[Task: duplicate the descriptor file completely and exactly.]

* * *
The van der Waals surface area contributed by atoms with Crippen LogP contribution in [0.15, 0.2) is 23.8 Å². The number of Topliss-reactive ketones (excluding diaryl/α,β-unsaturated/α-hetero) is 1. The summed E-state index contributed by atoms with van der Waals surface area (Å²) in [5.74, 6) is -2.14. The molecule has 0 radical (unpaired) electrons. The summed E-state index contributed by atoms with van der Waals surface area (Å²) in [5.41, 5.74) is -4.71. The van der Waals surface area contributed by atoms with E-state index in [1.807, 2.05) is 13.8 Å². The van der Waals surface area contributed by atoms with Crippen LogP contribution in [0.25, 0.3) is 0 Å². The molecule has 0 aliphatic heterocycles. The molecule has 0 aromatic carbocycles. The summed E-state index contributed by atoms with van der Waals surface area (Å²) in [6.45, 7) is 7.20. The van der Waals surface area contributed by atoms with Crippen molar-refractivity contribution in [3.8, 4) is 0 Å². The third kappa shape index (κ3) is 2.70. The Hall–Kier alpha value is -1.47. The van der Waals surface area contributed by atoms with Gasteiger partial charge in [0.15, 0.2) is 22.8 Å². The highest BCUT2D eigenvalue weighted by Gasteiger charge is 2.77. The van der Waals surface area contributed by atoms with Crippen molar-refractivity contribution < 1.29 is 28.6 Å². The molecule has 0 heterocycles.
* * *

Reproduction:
The van der Waals surface area contributed by atoms with Crippen LogP contribution in [0.15, 0.2) is 23.8 Å². The number of Topliss-reactive ketones (excluding diaryl/α,β-unsaturated/α-hetero) is 1. The summed E-state index contributed by atoms with van der Waals surface area (Å²) in [5.74, 6) is -2.14. The molecule has 0 radical (unpaired) electrons. The summed E-state index contributed by atoms with van der Waals surface area (Å²) in [5.41, 5.74) is -4.71. The van der Waals surface area contributed by atoms with E-state index in [1.807, 2.05) is 13.8 Å². The van der Waals surface area contributed by atoms with Crippen LogP contribution in [0.25, 0.3) is 0 Å². The molecule has 0 aliphatic heterocycles. The molecule has 0 aromatic carbocycles. The summed E-state index contributed by atoms with van der Waals surface area (Å²) in [6.45, 7) is 7.20. The van der Waals surface area contributed by atoms with Crippen molar-refractivity contribution in [3.8, 4) is 0 Å². The third kappa shape index (κ3) is 2.70. The Hall–Kier alpha value is -1.47. The van der Waals surface area contributed by atoms with Gasteiger partial charge in [0.15, 0.2) is 22.8 Å². The highest BCUT2D eigenvalue weighted by Gasteiger charge is 2.77. The van der Waals surface area contributed by atoms with Crippen molar-refractivity contribution < 1.29 is 28.6 Å². The molecule has 0 heterocycles.